By Michael E. Miller
By Ryan Yousefi
By Kyle Munzenrieder
By Sabrina Rodriguez
By Michael E. Miller
By Carlos Suarez De Jesus
By Luther Campbell
By Kyle Munzenrieder
The telephone has been ringing off the hook ever since we published Todd Anthony's piece "Dead Men Make No Sales" in last week's ish. For those of you who read nothing but "Program Notes" (Hi, Mom!), a brief recap: Anthony's essay theorized that Springsteen died a few years ago and was replaced by a robot fresh from the labs of Sony, the world conglom that currently owns Bruce, so the Japanese could continue to make tons of money off the singer's good name.
The big question on the callers' hard-working minds: Is it true? Is Bruce really dead? Most were upset, angered, discombobulated. How dare we toy with their fragile emotions! There's nothing funny about it! How dare we scare them so!
Here's how: For some of us Bruce Springsteen once was something more than the best rock star in the world. We got lost in the flood with his music, living his lyrics, or surviving because of them, as if he were watching the movies of our lives and putting everything we knew or needed to know to compelling music. For some of us working-class American kids who watched our father get up at dawn every goddam day to bust his knuckles and break his back just to put food on the table, who raced our machines in the street until we made it down to the river, who dropped quarters in the jukebox at the Fun Place so we could listen to "Born to Run" over and over while we played pinball, Springsteen was, despite his repeated lyrical denials, a savior. We got beat up and shot at by the other guys on the street, and we were stuck down in the tunnel of love so often we almost gave up. But we couldn't give up. Bruce wouldn't let us. I don't know the word for it, maybe call it faith. The belief that if you can take it long enough, you can pull on outta here and win. That's what's dead. Maybe we ain't that young any more. If there are any further questions, I'll be sitting down at the courthouse waiting for them to take the flag down.
Flippers, the way-cool downtown recorded-music shop, is offering "dangerous music and safe sex," says owner Carlos Suarez. The safe sex part involves 99-cent condoms that look like little CDs, gold and customized with a Flippers label. The Nineties will be known as the Age of the Condom, which is sad, but better than other options. There are stores that sell nothing but wraps, so why shouldn't other specialty retailers include happy hats in their inventory? No reason. Except that Suarez might be accused of having a rubber soul.
Yesterday and Today, the way-cool chain of recorded-music stores, is opening an outlet up in Gainesville. They're taking the fight against AIDS a step further by donating ten cents from every CD or cassette sale to research, awareness, and patient care. It's not a fund raiser, it's a permanent policy, or at least it's permanent until, as Y&T optimistically notes, a cure is found.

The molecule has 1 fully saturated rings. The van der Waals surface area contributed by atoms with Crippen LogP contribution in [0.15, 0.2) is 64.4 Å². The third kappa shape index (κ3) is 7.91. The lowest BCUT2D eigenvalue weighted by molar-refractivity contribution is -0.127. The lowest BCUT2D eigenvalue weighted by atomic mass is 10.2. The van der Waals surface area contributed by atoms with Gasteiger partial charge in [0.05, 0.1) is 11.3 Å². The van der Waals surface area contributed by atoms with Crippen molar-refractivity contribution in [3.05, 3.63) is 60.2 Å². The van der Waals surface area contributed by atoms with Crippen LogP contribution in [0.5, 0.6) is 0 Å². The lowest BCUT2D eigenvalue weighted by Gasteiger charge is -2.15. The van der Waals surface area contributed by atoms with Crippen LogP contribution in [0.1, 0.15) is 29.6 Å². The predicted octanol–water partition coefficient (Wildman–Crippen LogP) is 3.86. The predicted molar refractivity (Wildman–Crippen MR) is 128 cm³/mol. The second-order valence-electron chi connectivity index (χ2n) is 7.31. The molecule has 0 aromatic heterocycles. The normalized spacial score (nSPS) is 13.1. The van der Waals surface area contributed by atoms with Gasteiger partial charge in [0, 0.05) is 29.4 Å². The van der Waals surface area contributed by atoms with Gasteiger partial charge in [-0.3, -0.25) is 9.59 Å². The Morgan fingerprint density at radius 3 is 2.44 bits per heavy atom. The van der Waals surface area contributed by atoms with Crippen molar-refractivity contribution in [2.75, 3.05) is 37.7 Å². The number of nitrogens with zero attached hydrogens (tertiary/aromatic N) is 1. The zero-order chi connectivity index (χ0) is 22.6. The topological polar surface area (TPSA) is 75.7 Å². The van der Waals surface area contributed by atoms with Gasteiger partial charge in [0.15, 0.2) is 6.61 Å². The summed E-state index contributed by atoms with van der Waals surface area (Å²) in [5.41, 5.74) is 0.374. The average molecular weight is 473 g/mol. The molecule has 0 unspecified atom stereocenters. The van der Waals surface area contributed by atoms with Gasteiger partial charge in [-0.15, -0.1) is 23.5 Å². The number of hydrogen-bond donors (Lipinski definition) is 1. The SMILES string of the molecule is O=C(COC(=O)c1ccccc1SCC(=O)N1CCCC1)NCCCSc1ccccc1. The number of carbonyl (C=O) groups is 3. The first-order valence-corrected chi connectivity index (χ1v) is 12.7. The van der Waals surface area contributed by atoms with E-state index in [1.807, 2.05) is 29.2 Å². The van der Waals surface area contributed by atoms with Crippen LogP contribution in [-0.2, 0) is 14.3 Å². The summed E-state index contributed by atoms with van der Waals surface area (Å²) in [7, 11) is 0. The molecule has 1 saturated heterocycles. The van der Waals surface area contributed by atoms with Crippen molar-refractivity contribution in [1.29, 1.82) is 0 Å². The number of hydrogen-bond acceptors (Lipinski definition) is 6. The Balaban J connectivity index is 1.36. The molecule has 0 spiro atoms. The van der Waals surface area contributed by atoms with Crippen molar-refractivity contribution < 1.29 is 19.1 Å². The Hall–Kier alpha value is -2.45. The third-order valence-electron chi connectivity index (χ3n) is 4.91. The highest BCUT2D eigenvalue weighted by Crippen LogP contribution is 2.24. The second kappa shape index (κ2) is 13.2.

Also heading to G-ville is singer-songwriter-guitarist-teacher Robert Wuagneux. "I have the Ben Peeler disease," he says. "I've been here a long time." Wuagneux has been named director of education at Career City College. "I've always wanted to run a school my way," he explains. "They're giving me the authority to develop the program." Lucky students.
Caught some more tape of those wonderful Alex Gomez slide-guitar programs airing on cable channel 36 (all systems). The second set of four episodes will feature Randall Dollahon, Bryan La Mar, Ben Peeler, and, in a megafest, Graham Drout, Glen Caruba, and Peeler together. The series airs three times per week, at 9:30 a.m. Wednesdays, 8:00 p.m. Thursdays, and 1:30 p.m. Fridays.
I screwed up a few weeks ago in a story about newsletters by mentioning Medicine Man and their publication. Medicine Man had much earlier changed their name to Drive Choir, although the "Medicine Man" newsletter was still available at Y&T as of ten days ago. Sorry, Drive Choir. Meanwhile, Drive Choir is seeking new management. You can call them while they're on the air at 7:00 p.m. this Sunday on WVUM-FM (90.5) or visit them Sunday, June 14, when they perform acoustically at Y&T (Bird Road and 57th Avenue) along with the very fine I Don't Know. In other newsletter news, Assume Nothing has issued their first, called Whisper, and we hope it flourishes and grows (to help or get a copy, call 728-8643). Also, the Dillengers, a devastating and smart West Palm Beach quartet (they just recently added a fourth member), have begun their own newsletter, Blue Bulletin, available via P.O. Box 2255, West Palm Beach, FL 33402.
Know news: The Goods play at Squeeze tonight. The Roach Thompson Blues Band releases an album this weekend with parties at the Musicians Exchange on Thursday and Tobacco Road the following two nights. Zeta-4 will broadcast Bruce Springsteen live from Hollywood (California) on Friday at 10:00 p.m. so, as the man once said, get those tape recorders rolling.
Compact discs are a blight, not just because they helped the industry eliminate vinyl, but because they're overpriced. I doubt it's retailers' fault - I believe them when they tell me the wholesale on CDs is outrageous compared to cost of production. Blues mogul Mark Weiser and I tried to figure out a way for consumers to fight back, and he thinks the only thing the industry understands is mass protest. Send the bums a message. So on behalf of (hard) working people everywhere, I beseech you, beg you, implore you to not purchase a single CD on Monday, June 8. Boycott CDs for that one day. Buy all you want on Sunday or Tuesday. But not Monday. That'll get 'em to thinking about who's really in charge.